SSAKI (Roman Polanski, 1962)

Co-written by Andrzej Kondratiuk, Roman Polanski’s beauteous comical silent Mammals, ten minutes long, crosses Samuel Beckett’s Waiting for Godot and Polanski’s own The Fat and the Lean (1961), tossing in another Absurdist inspiration, the myth of Sisyphus, as well as a brief parody of Maciek’s lumbering animal death in Andrzej Wajda’s Ashes and Diamonds (1958). Rest assured, however: Nobody dies here; two nobodies just go on and on.
     An expanse of snow-covered ground accomplishes at least three things. It ensures humanistic rigor because the two principal “mammals,” specifically, humans, qualify as the compound “figure” and the snow as the undifferentiated “ground.” (Two qualifications: in the opening shot, there are trees in the distant background; in another shot, or perhaps sequence of shots, there is a sharp edge between covered and uncovered ground.) Also, the snow blots out reference points, making the two lead characters perpetually lost. This in turn makes their movement across the snow, where they seem to possess destination, a reflection on how humans set about definite courses and directions in defiance and denial of just how “lost” they are or feel themselves to be. Moreover, the wintry landscape implies that what exists of human life plays out in the shadow of mortality, knowledge of which is a constant burden. It is delicious that the “shadow” here is sheer white.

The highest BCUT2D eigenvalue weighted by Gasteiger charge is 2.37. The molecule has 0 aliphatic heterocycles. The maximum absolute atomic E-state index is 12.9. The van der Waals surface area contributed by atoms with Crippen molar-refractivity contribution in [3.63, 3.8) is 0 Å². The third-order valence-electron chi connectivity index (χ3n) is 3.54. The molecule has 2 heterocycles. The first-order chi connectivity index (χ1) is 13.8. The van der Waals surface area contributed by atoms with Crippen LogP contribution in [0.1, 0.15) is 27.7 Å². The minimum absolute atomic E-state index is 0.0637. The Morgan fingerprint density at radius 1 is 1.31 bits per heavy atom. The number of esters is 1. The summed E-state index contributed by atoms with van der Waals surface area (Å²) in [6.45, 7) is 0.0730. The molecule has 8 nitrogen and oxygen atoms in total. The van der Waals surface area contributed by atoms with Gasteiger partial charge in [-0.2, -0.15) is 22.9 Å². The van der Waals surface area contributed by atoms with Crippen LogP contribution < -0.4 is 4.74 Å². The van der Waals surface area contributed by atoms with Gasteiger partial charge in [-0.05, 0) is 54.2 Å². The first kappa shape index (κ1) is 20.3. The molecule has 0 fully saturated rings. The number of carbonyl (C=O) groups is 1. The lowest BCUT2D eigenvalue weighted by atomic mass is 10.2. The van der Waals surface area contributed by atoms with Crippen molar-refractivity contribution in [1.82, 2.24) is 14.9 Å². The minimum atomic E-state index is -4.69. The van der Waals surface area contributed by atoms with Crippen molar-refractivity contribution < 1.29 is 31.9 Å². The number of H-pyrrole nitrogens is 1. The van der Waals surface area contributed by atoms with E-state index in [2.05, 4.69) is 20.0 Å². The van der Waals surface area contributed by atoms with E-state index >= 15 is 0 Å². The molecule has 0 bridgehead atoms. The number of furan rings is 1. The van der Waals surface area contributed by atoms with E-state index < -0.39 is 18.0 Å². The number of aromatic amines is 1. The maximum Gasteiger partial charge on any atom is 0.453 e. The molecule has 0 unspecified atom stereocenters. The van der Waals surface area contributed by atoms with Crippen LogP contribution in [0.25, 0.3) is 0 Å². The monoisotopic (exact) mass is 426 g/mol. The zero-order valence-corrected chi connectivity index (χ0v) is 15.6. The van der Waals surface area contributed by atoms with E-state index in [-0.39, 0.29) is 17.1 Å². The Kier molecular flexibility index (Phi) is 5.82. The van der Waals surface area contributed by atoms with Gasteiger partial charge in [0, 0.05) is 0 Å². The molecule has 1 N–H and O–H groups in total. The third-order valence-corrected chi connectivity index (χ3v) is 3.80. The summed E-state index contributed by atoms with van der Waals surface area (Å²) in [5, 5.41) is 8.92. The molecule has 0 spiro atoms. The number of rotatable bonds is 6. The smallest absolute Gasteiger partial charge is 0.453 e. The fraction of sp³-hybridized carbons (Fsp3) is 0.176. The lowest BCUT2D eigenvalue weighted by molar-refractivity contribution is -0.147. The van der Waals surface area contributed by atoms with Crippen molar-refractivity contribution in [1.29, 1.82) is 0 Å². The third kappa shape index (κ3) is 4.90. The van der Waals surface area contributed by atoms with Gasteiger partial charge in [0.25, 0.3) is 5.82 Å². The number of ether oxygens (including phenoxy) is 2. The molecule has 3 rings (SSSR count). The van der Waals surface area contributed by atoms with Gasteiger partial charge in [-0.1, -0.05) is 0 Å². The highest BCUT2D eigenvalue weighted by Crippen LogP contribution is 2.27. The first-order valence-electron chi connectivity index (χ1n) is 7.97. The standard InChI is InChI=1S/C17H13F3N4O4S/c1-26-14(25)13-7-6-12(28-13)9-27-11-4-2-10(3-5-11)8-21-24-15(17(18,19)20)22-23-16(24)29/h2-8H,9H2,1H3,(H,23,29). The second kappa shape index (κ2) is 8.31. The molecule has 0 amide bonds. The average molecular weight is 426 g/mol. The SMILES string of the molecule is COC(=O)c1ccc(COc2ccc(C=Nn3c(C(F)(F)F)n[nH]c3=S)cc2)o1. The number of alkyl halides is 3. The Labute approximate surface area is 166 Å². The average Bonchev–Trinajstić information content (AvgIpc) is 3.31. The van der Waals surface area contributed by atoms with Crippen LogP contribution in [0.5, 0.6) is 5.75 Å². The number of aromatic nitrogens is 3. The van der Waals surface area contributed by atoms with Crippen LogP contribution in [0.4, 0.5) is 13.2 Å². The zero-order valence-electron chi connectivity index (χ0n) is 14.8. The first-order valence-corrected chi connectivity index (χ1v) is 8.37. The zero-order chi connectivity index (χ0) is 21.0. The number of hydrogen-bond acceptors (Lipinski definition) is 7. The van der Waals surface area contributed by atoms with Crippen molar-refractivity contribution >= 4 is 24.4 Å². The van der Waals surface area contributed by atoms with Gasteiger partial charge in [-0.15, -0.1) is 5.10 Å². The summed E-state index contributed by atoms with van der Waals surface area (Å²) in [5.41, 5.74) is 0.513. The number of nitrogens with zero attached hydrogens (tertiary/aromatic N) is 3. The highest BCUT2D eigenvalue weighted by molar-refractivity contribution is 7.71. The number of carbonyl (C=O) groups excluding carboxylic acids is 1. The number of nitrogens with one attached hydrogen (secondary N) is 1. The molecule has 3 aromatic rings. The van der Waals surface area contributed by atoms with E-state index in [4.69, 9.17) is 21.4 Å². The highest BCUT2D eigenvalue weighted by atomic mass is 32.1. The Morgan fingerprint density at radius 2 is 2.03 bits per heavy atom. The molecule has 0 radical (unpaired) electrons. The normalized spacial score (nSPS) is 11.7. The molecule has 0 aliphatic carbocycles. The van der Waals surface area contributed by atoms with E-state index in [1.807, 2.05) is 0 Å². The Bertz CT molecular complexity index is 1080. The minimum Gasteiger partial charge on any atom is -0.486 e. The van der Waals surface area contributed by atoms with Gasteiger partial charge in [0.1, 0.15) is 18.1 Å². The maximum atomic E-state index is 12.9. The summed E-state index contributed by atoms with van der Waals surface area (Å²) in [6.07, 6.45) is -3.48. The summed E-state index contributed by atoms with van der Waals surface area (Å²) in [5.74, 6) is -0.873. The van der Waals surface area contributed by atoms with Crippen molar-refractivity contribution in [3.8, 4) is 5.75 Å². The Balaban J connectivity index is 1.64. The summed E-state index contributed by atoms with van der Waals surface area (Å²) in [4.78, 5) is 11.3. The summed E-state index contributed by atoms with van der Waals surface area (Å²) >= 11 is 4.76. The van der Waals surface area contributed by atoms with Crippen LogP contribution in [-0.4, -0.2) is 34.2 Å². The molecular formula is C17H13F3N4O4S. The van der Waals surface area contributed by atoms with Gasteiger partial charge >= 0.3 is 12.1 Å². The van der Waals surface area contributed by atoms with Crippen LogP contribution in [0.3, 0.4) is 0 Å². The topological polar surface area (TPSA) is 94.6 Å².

With a single small sleigh between them, the two protagonists trade off pulling and being pulled. When they lose their sleigh (it is stolen as they fight), piggyback riding replaces it, or they simply walk. And they fight. Their tussling leads to a contest where each tries to outbandage the other. One succeeds completely, turning himself (against the snow) into the invisible man. Except to us, of course, both are anonymous, invisible, pointless. Us.

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